Tea gardens in Munnar: Visit Munnar for its sprawling tea plantations, the rich natural beauty of winding lanes, comely hills, and dense forests. You can also try a few adventure activities around here, and the trek to Anamudi – the highest peak in south India – is totally awesome. Munnar moreover a quick escape from usual warm-and-sweaty Kerala. Read this Munnar Travel Guide written by another blogger for more on Munnar.


Given the tropic and hot weather, the ideal time to travel in Kerala is only between October and March, when the climate is pleasant and temperature remain at its minimum. The monsoon season between July and August is also usually favoured by many who love to hang out in rain.


Food: Except for a few popular tourist destinations, which particularly includes the town of Varkala and Alleppey, food in Kerala is cheap. You can get a plain small size dosa with chatni at a roadside stall for as low as 10 Rupees, though you might need to eat about 6-8 of those to fill your stomach. Rice is commonly available. A simple fish and rice meal in most places cost about 60 Rupees. Try to dine at the local south Indian restaurants rather than those offering north Indian cuisine to save some cash. You can also look for ‘Indian Coffee House’, a chain of government-owned restaurants that have reasonable prices for good quality, hygienic food. I often relied on Indian Coffee House during my time in Kerala for the breakfast Bread Omelettes.

Accommodation: Accommodation in Kerala, in most of the places, is moderately expensive if compared to the rest of India. From Kochi to Varkala to Alleppey to Munnar – expect a private room for no less than 500 Rupees per day, and this is an off-season rate. These prices can soar to a whopping 1000 Rupees per day during peak season time. For a cheaper deal, you are required to stay outside of the main tourist town, if there’s an option. For example, you can stay in Ernakulam, which is about 9 km away from Fort Kochi for a cheaper deal of Rs 300 per day. Try similar tricks to save some cash on your stay during your time in Kerala.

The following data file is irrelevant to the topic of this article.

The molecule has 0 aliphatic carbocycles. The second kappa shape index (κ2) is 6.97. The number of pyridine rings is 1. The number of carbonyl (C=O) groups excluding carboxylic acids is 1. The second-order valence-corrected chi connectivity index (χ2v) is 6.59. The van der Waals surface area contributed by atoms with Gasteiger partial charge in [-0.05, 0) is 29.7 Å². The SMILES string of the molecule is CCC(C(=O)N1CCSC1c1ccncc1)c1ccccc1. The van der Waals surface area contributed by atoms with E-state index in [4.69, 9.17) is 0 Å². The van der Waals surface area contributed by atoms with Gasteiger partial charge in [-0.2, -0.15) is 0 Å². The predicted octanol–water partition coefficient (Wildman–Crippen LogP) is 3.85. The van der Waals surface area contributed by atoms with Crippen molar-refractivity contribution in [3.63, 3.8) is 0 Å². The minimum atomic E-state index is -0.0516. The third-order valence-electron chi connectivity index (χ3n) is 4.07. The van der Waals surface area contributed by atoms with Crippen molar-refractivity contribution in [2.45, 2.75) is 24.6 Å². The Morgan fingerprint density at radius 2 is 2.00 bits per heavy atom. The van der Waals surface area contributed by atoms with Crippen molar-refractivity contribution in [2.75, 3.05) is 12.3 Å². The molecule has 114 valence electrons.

• Train journeys in Kerala, as you zip through its many countryside locations, are simply mesmerizing. Choose them over the boring bus journeys wherever possible.
  • Where many temples in Kerala allow people to enter in any attire, some of the ancient ones, demands you to follow a strict dress code. This, in general, requires men to wear a Dhoti or a Mundu, with nothing on top. Dress code for women includes the tradition Indian Sarees.
  • Unlike few other Indian states where smoking in public is banned yet everyone is still found breaking the law because no one cares – in Kerala getting prosecuted for public smoking is apparently a possible reality. I was literally shocked to see how local people were never found doing so and were often advising tourists as well. So when you’re here make sure you don’t smoke in public places.


After my couple of years of corporate career, I left that lifestyle behind, and with it, everything that didn't fit in a backpack. I've learned that this world is too big (and too interesting!) to spend your life working at one place, and that's what inspires me to remain footloose and fancy-free for the rest of my life!

  1. A friend of mine who is from Kumarakom suggested the place and it lived upto the expections. Not very commercialized. Relaxed…also its proximity to allepey makes Kumarakom a great halting place.

  2. Karthik Shetty

    One solid reason to visit Kerala is “ Kerala, is a miracle”’. It is a bundle of contradictions.During my last trip to Kerala we booked a short term rental with heybnb and had an awesome time in Kerala. Whispering Palms Beach Resort is an is an amazing place which will cater to all your needs!